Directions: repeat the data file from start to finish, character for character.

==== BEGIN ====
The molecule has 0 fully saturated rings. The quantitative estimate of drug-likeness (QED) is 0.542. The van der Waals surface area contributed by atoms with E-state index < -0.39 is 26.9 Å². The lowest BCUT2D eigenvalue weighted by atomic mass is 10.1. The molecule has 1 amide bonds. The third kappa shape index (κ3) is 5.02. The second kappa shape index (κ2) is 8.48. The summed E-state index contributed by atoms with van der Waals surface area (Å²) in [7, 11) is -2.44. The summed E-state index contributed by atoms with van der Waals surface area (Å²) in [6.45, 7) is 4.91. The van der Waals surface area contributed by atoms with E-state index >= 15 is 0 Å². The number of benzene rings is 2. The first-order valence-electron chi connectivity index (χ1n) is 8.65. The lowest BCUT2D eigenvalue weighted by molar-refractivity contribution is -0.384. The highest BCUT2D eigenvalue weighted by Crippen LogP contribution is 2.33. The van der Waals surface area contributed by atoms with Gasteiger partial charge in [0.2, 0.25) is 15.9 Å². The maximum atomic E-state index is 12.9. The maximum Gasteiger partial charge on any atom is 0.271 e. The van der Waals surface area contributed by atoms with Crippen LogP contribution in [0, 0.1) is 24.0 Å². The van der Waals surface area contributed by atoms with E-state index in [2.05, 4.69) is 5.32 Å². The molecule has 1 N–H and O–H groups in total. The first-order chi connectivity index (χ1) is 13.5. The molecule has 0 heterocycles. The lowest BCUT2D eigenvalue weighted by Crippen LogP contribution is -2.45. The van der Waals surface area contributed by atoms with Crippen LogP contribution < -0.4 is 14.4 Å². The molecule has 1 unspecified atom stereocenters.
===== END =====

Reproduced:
The molecule has 0 fully saturated rings. The quantitative estimate of drug-likeness (QED) is 0.542. The van der Waals surface area contributed by atoms with E-state index < -0.39 is 26.9 Å². The lowest BCUT2D eigenvalue weighted by atomic mass is 10.1. The molecule has 1 amide bonds. The third kappa shape index (κ3) is 5.02. The second kappa shape index (κ2) is 8.48. The summed E-state index contributed by atoms with van der Waals surface area (Å²) in [7, 11) is -2.44. The summed E-state index contributed by atoms with van der Waals surface area (Å²) in [6.45, 7) is 4.91. The van der Waals surface area contributed by atoms with E-state index >= 15 is 0 Å². The number of benzene rings is 2. The first-order valence-electron chi connectivity index (χ1n) is 8.65. The lowest BCUT2D eigenvalue weighted by molar-refractivity contribution is -0.384. The highest BCUT2D eigenvalue weighted by Crippen LogP contribution is 2.33. The van der Waals surface area contributed by atoms with Gasteiger partial charge in [0.2, 0.25) is 15.9 Å². The maximum atomic E-state index is 12.9. The maximum Gasteiger partial charge on any atom is 0.271 e. The van der Waals surface area contributed by atoms with Crippen LogP contribution in [0, 0.1) is 24.0 Å². The van der Waals surface area contributed by atoms with E-state index in [2.05, 4.69) is 5.32 Å². The molecule has 1 N–H and O–H groups in total. The first-order chi connectivity index (χ1) is 13.5. The molecule has 0 heterocycles. The lowest BCUT2D eigenvalue weighted by Crippen LogP contribution is -2.45. The van der Waals surface area contributed by atoms with Crippen LogP contribution < -0.4 is 14.4 Å². The molecule has 1 unspecified atom stereocenters.